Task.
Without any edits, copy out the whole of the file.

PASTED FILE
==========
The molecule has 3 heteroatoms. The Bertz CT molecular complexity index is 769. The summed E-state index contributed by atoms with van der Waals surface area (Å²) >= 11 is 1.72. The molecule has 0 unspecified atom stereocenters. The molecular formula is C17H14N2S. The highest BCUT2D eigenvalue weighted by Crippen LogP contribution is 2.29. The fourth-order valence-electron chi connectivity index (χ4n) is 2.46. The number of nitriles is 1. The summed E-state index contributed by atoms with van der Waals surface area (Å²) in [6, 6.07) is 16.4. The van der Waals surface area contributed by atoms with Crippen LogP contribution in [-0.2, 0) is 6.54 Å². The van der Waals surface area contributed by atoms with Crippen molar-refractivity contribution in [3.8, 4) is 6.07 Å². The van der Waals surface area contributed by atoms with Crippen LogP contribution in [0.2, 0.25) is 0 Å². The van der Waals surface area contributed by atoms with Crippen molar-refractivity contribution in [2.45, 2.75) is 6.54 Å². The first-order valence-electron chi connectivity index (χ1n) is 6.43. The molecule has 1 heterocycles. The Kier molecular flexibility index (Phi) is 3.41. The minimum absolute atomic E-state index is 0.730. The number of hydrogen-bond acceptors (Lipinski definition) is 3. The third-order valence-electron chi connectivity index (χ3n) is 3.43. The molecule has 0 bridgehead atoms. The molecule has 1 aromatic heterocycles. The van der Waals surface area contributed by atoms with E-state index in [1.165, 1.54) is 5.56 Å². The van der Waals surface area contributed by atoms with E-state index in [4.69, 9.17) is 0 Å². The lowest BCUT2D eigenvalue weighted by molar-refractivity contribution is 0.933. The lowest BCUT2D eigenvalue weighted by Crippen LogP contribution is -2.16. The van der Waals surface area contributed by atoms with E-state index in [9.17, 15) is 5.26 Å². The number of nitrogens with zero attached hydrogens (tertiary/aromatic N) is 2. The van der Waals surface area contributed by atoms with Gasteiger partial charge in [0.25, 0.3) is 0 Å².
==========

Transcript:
The molecule has 3 heteroatoms. The Bertz CT molecular complexity index is 769. The summed E-state index contributed by atoms with van der Waals surface area (Å²) >= 11 is 1.72. The molecule has 0 unspecified atom stereocenters. The molecular formula is C17H14N2S. The highest BCUT2D eigenvalue weighted by Crippen LogP contribution is 2.29. The fourth-order valence-electron chi connectivity index (χ4n) is 2.46. The number of nitriles is 1. The summed E-state index contributed by atoms with van der Waals surface area (Å²) in [6, 6.07) is 16.4. The van der Waals surface area contributed by atoms with Crippen LogP contribution in [-0.2, 0) is 6.54 Å². The van der Waals surface area contributed by atoms with Crippen molar-refractivity contribution in [3.8, 4) is 6.07 Å². The van der Waals surface area contributed by atoms with Crippen LogP contribution in [0.2, 0.25) is 0 Å². The van der Waals surface area contributed by atoms with Crippen molar-refractivity contribution in [2.45, 2.75) is 6.54 Å². The first-order valence-electron chi connectivity index (χ1n) is 6.43. The molecule has 1 heterocycles. The Kier molecular flexibility index (Phi) is 3.41. The minimum absolute atomic E-state index is 0.730. The number of hydrogen-bond acceptors (Lipinski definition) is 3. The third-order valence-electron chi connectivity index (χ3n) is 3.43. The molecule has 0 bridgehead atoms. The molecule has 1 aromatic heterocycles. The van der Waals surface area contributed by atoms with E-state index in [1.165, 1.54) is 5.56 Å². The van der Waals surface area contributed by atoms with E-state index in [4.69, 9.17) is 0 Å². The lowest BCUT2D eigenvalue weighted by molar-refractivity contribution is 0.933. The lowest BCUT2D eigenvalue weighted by Crippen LogP contribution is -2.16. The van der Waals surface area contributed by atoms with E-state index in [9.17, 15) is 5.26 Å². The number of nitrogens with zero attached hydrogens (tertiary/aromatic N) is 2. The van der Waals surface area contributed by atoms with Gasteiger partial charge in [0.25, 0.3) is 0 Å².